Funtana Chistagna is actually "funtana chi stagna", a description which translates "the source that dries up". Quite simple, nevertheless it was used in half a dozen different forms over the centuries. «Fontana Chistaina», «Funtana Sistaina», «Fontana Chi staina», «Funtana Chistaina», «Funtana chi staina», and «Funtana Chistagna» in chronological order. Today the official name is Funtana Chistagna, sometimes the German translation Stockende Quelle is used.

This is not a tourist site, and actually like most intermittent springs it is impossible to visit. Oh, it's possible to get there, although it requires a three-hour hike from the upper Inn river. No, the reason why it is impossible to visit the intermittent springs is, that it unfortunately does not dry up anymore, this ended sometime in the early 19th century. But as such behaviour was so extraordinary, it was very well documented in literature, though nobody actually spent time to measure ebb and flow for a longer time. And as the frequency and amplitude changed with season and weather, there are different, and sometimes contradictory descriptions. So if you want to see it yourself, follow road 27 up-valley towards Scuol, there is a turnoff to the left signed "Kieswerk Laurent" and "Raschvella", there is a small parking lot for the hikers. Cross the Inn on the covered wooden bridge to the hamlet Raschvella, which actually consists of five houses only, then straight ahead into the Val d'Assa. There is no official trail and the biggest obstacle is the 80 m high Assafall waterfall. After that it's only walking along the riverbed. The distance only about 3.5 km, but it ascends 750 m.

The spring is nevertheless quite interesting. It's a narrow fissure in the cliff face from which a small waterfall gushes. Right behind the cave entrance is a cave lake and the level of the lake still rises and falls once daily. But the times of minimum and maximum differ over the year and the spring does not fall dry anymore. It seems the spring water is the melting water of a glacier above and thus with the higher temperature during the day it produces more melting water than during cold nights. As there is a lot of snow during winter the best time to visit is between July and October, during the rest of the year it might be covered in snow. To enter the cave and see the lake, you should have appropriate equipment. While normal mountain trekking gear is sufficient for the walk, we strongly recommend full caving gear including neoprene socks and gum boots. There was a number of poles helping with the climb in the 1950s, but they are gone today.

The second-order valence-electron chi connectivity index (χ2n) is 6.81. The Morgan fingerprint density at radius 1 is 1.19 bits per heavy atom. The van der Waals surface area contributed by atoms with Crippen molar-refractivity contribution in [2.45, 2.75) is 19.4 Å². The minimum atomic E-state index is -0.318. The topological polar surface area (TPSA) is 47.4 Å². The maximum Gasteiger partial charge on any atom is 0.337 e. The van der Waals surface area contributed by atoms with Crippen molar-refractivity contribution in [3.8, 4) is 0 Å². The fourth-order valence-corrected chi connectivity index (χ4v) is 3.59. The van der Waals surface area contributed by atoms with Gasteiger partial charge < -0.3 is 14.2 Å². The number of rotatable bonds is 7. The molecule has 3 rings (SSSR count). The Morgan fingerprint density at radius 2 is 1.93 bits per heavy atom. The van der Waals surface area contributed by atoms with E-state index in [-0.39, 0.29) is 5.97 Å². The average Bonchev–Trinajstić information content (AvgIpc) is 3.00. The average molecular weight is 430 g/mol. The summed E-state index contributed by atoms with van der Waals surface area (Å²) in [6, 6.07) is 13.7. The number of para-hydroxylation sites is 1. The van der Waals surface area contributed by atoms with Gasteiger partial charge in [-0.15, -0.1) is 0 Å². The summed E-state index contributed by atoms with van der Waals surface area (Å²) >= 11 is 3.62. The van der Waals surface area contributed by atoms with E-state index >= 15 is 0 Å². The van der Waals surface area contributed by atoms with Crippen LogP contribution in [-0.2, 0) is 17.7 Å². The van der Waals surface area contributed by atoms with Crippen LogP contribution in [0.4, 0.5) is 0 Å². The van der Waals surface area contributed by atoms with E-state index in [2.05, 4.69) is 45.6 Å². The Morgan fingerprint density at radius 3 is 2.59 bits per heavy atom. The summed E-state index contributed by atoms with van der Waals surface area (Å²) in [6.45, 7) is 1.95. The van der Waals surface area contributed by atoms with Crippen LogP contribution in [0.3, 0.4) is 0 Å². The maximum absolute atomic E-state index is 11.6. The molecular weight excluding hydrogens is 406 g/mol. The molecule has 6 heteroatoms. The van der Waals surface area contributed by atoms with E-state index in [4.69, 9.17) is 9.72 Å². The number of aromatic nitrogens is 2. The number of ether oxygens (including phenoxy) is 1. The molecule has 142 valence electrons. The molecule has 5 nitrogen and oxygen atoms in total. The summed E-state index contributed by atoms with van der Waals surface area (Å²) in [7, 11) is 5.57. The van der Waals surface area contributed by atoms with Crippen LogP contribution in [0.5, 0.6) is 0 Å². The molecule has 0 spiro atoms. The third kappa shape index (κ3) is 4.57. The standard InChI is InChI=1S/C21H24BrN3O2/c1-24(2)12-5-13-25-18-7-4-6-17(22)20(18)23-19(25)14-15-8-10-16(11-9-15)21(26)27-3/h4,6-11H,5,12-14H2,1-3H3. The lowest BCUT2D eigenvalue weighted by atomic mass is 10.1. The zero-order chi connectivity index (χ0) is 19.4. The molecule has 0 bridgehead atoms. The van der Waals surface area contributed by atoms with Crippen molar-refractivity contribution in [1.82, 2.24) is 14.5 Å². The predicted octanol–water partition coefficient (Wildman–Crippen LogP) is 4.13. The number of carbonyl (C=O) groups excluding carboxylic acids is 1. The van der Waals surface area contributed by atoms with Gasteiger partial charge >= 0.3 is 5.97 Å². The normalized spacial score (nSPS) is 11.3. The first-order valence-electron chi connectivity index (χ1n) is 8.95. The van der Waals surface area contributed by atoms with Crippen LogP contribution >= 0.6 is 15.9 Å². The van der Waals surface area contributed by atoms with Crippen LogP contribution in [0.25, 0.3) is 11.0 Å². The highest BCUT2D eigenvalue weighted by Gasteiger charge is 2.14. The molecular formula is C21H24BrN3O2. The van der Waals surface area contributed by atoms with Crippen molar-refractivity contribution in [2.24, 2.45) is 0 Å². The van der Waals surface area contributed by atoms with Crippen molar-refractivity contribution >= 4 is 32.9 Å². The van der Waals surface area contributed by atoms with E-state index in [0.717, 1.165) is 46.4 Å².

The first examination was made by the Engadine reformer Duri Champell in 1562, and his experience was published in 1573 in the work Raetiae alpestris topographica descriptio (Topographical Description of Alpine Raetia). He notes three cycles per day, the pourings starting at 9, at 12, and in the evening. Although Duri Champell's visit to the spring provided the first information known today, his main focus was not on the scientific but on the theological utilisation of the experience. He was thus part of a philosophical tradition which was popular at the time, it started with Francesco Petrarch's ascent of Mont Ventoux in 1336. By mentioning the technology of the sundial, his report gives the impression of a precise, scientific description, and at the same time he describes the cave as east-exposed, although it is north-exposed, which he must have known when using a sundial.

Legend of the last knight at Tschanüff Castle near Ramosch:
Despite a happy marriage, the knight cheated and visited a fairy in the cave of Funtana Chistagna. By a trick, his wife found out about the deed, followed the knight into the cave and, while they were both asleep, snatched a lock of the fairy's hair as proof. Later, when confronted, the knight promised not to visit the fairy again. Since he kept the promise, a curse pronounced by the fairy took effect: the knight died in the war and in the same hour his three sons all died from the plague.
The fairy, however, cried in the morning at the time when she used to expect the knight, and also in the evening when he had left her. Her tears were the reason for the pulsating flow of the spring.